Photograph of Corinne Nagata, owner of Nagata Dance in Japantown, by Erik Anderson

By JULIA IRWIN

“I taught my very first dance class half a block away, at the Japanese Community Center, when I was still in college,” says Corinne Nagata, owner of Nagata Dance, a second-floor studio in Japantown with a bird’s eye view of the Peace Plaza pagoda. “And my grandfather had a frame shop about five blocks away on Fillmore Street. He’s 103 now — incredibly witty and somebody who’s influenced me a lot. He was actually my landlord’s Boy Scout leader.”

Nagata, a San Francisco native, says she “went away to New York and did all the dance stuff there,” including stints at Alvin Ailey’s American Dance Theatre, the National Dance Institute and the Dance Theatre of Harlem.

“But I came back here because it’s my hometown and my family is here. It’s nice to be back in this neighborhood again,” she says. “I also came back to make my home a better place and I think the way I can do that is by teaching dance — and not just teaching it, but sharing it with more people.”

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Credo gets its first store — on Fillmore

Credo's first store is located at 2136 Fillmore — and not by accident.

Credo’s first store is located at 2136 Fillmore, near many other beauty brands.

SHASHI BATRA, founder of the new natural beauty emporium Credo, was up a ladder taking a hands-on approach a couple of days before his first store finally opened on June 4. But he seemed happy to climb down for a few minutes to explain why he decided to locate his first shop at 2136 Fillmore.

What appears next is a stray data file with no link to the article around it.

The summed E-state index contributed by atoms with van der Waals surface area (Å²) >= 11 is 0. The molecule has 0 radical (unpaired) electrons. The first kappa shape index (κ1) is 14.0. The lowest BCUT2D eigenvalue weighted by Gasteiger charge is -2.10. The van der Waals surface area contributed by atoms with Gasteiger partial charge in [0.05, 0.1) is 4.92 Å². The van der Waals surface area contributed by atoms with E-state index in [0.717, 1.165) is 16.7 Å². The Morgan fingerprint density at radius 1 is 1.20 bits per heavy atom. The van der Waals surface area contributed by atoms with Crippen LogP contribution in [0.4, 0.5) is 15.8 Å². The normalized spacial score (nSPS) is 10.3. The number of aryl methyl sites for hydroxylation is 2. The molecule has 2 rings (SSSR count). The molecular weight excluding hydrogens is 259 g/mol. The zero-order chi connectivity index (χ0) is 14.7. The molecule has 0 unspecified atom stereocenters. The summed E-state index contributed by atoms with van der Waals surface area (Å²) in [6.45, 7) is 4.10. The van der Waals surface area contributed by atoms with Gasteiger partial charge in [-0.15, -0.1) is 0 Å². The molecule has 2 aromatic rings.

“Look around,” he said. “In recent years five or six other beauty stores came to Fillmore — and none of those are natural. The whole category is unregulated, and much of it is harmful.”

Batra and his team helped build Sephora into an international juggernaut of traditional cosmetic brands and beauty supplies. Now, “with a much more conscientious attitude,” they hope to do the same for natural products.

“There’s a lot of natural out there,” he said, “but it’s not beautiful. We decided to create a new concept.”

Some day there may be hundreds of Credo shops.

The gathering place

Photographs, Text and Video by ERIKA KOCOURKOVA-TETUR

Half a century has passed since the neighborhood had at least one barbershop on each side of every block. Back when churches were the places people gathered on Sundays, barbershops served that function the rest of the week. People went there not just for a haircut, but also to talk to their neighbors and get the news.